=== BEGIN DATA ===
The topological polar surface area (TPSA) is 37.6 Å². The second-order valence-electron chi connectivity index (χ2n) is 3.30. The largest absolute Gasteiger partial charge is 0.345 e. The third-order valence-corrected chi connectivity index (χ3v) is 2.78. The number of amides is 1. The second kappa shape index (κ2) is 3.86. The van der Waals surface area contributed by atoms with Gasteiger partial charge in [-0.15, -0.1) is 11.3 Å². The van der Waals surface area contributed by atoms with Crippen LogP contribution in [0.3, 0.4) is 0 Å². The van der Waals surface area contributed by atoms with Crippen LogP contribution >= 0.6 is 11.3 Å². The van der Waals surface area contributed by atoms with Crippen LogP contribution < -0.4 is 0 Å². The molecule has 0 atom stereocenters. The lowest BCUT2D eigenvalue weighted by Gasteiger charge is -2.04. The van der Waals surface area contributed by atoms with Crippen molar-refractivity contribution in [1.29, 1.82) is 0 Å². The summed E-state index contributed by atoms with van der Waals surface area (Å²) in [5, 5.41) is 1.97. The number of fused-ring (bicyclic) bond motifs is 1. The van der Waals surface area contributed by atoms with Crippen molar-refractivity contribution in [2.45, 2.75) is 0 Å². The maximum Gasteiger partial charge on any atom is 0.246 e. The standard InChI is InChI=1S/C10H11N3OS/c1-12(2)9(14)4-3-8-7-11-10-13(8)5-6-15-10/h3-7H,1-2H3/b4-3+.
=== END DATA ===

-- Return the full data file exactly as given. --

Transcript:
The topological polar surface area (TPSA) is 37.6 Å². The second-order valence-electron chi connectivity index (χ2n) is 3.30. The largest absolute Gasteiger partial charge is 0.345 e. The third-order valence-corrected chi connectivity index (χ3v) is 2.78. The number of amides is 1. The second kappa shape index (κ2) is 3.86. The van der Waals surface area contributed by atoms with Gasteiger partial charge in [-0.15, -0.1) is 11.3 Å². The van der Waals surface area contributed by atoms with Crippen LogP contribution in [0.3, 0.4) is 0 Å². The van der Waals surface area contributed by atoms with Crippen LogP contribution >= 0.6 is 11.3 Å². The van der Waals surface area contributed by atoms with Crippen LogP contribution < -0.4 is 0 Å². The molecule has 0 atom stereocenters. The lowest BCUT2D eigenvalue weighted by Gasteiger charge is -2.04. The van der Waals surface area contributed by atoms with Crippen molar-refractivity contribution in [1.29, 1.82) is 0 Å². The summed E-state index contributed by atoms with van der Waals surface area (Å²) in [5, 5.41) is 1.97. The number of fused-ring (bicyclic) bond motifs is 1. The van der Waals surface area contributed by atoms with Crippen molar-refractivity contribution in [2.45, 2.75) is 0 Å². The maximum Gasteiger partial charge on any atom is 0.246 e. The standard InChI is InChI=1S/C10H11N3OS/c1-12(2)9(14)4-3-8-7-11-10-13(8)5-6-15-10/h3-7H,1-2H3/b4-3+.